In both of these passages Paul uses the illustration of the human body in order to demonstrate that just as the human body is one united whole, but made up of many different parts, so the local assembly is one entity, but it functions by use of a variety of spiritual gifts all of which are absolutely essential to the functioning of the whole. The illustration of the human body is introduced in Romans chapter 12 in order to emphasize that each man is not to think of himself more highly than he ought to think. Believers must act humbly in the use of their gift. The Amplified Version says, ‘not to have an exaggerated opinion of his own importance’.

In 1 Corinthians 12, Paul introduces the illustration of the human body in order to show that there is diversity of gifts in the local assembly, but they all work together in unity. There is a link with this teaching in Ephesians chapter 4. In verses 1 to 6, Paul writes of the unity of the body of Christ, ‘one body, one Spirit, one hope of your calling, one Lord, one faith, one baptism, one God and Father of all’ [my emphasis]. Then, in verses 7 to 16, he shows us that, together with that unity, a variety of gifts has been given, so there is diversity. There is harmony (unity) produced by diversity. In the local assembly there is a variety of gifts, but as they all function and play their part they are used by God to produce a united whole.

Clearly, as we read verse 15 of 1 Corinthians 12, there were some in the assembly at Corinth who were considering the gift God had given them and, because in their opinion it was not as important as the gifts imparted to others, they had decided there was no point in using it. So Paul turns to the illustration of the human body in order to show the folly of such an approach. He takes the foot as considering itself to be an unimportant member of the body. ‘Look at me’, it says. ‘Here I am at the base of the body in a position where I am hardly noticed. I am unable to do the variety of functions the hand does. So, because I am not the hand, I am not of the body’. Does such a statement make it any less part of the body? It certainly does not!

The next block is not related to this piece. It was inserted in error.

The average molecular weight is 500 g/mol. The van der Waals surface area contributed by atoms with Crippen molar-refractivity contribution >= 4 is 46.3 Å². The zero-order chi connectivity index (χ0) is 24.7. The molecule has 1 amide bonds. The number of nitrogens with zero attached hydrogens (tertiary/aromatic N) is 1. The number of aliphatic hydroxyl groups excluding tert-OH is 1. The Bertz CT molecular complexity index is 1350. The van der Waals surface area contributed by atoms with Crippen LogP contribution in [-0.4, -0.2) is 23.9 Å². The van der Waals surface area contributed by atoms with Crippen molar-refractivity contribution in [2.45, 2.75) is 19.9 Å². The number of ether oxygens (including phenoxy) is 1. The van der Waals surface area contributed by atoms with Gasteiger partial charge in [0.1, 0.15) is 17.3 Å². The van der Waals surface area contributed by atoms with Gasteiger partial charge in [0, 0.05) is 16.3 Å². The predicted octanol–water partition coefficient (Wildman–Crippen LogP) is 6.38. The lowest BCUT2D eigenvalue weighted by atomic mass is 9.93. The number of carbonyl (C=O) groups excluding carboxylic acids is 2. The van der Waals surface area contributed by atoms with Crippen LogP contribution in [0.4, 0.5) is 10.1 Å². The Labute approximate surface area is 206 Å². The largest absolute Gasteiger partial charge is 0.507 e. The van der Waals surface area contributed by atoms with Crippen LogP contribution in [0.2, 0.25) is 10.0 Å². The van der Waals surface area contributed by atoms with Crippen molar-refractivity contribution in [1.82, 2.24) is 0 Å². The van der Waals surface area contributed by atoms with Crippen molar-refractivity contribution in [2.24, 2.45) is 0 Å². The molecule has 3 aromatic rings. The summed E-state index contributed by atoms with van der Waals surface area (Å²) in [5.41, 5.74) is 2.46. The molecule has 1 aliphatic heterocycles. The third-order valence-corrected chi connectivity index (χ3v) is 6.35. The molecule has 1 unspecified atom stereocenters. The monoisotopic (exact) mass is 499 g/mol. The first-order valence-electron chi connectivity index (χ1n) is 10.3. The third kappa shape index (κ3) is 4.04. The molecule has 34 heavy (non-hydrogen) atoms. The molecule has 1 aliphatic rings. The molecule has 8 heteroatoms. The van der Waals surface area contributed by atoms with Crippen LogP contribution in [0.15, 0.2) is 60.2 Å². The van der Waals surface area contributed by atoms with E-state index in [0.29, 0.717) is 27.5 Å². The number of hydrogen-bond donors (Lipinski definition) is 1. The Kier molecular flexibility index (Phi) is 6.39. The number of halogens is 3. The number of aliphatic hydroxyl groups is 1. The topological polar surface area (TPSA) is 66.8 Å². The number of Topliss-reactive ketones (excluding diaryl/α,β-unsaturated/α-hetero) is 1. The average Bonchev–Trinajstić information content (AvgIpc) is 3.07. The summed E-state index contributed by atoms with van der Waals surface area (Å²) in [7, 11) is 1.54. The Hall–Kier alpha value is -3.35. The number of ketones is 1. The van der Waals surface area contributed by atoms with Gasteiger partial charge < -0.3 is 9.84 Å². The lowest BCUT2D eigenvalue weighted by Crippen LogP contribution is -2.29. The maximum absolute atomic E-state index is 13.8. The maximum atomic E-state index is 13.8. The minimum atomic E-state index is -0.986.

As I sit in my study typing this article into my computer, I realize that I need my Bible, so that I can look up a reference for my article. Try as my hand might it cannot reach into the lounge and pick up my Bible. It needs my feet to take me into the lounge so that my hand can pick up my Bible. Although the foot may be hardly noticed and unable to function as the hand does, it is, nevertheless, a necessary and essential part of the body. Just as all the members of the human body are all essential and totally interdependent, so it is with spiritual gifts. Each is vitally necessary to the proper functioning of the whole. If you are not exercising your gift as God intended, then the local assembly to which you belong is not functioning as it should.

It is clear from verse 21 that there were those in the assembly at Corinth who were regarding the gift they had been given as so important that they could do without some of the others whose gifts they considered to be far inferior to their own. So, Paul, continuing the illustration of the human body writes, ‘And the eye cannot say unto the hand I have no need of thee’. Nobody would question the fact that the eye is a vitally important member of the human body. However, it needs all the other members, like the hand, if the body is to function properly.

If I now have my Bible on my desk in my study but my computer keyboard stops me from having it directly in front of me, I cannot focus properly on the words. Try as it might, there is no way in which my eye can bring my Bible closer to it for it to be in focus. It requires my hand to reach across and hold it in a position where my eyes can focus and read the text. Every member is necessary and every gift is necessary! Equally, all the gifts are not vested in one person.

In the next article we will explore the distribution and discharge of spiritual gifts.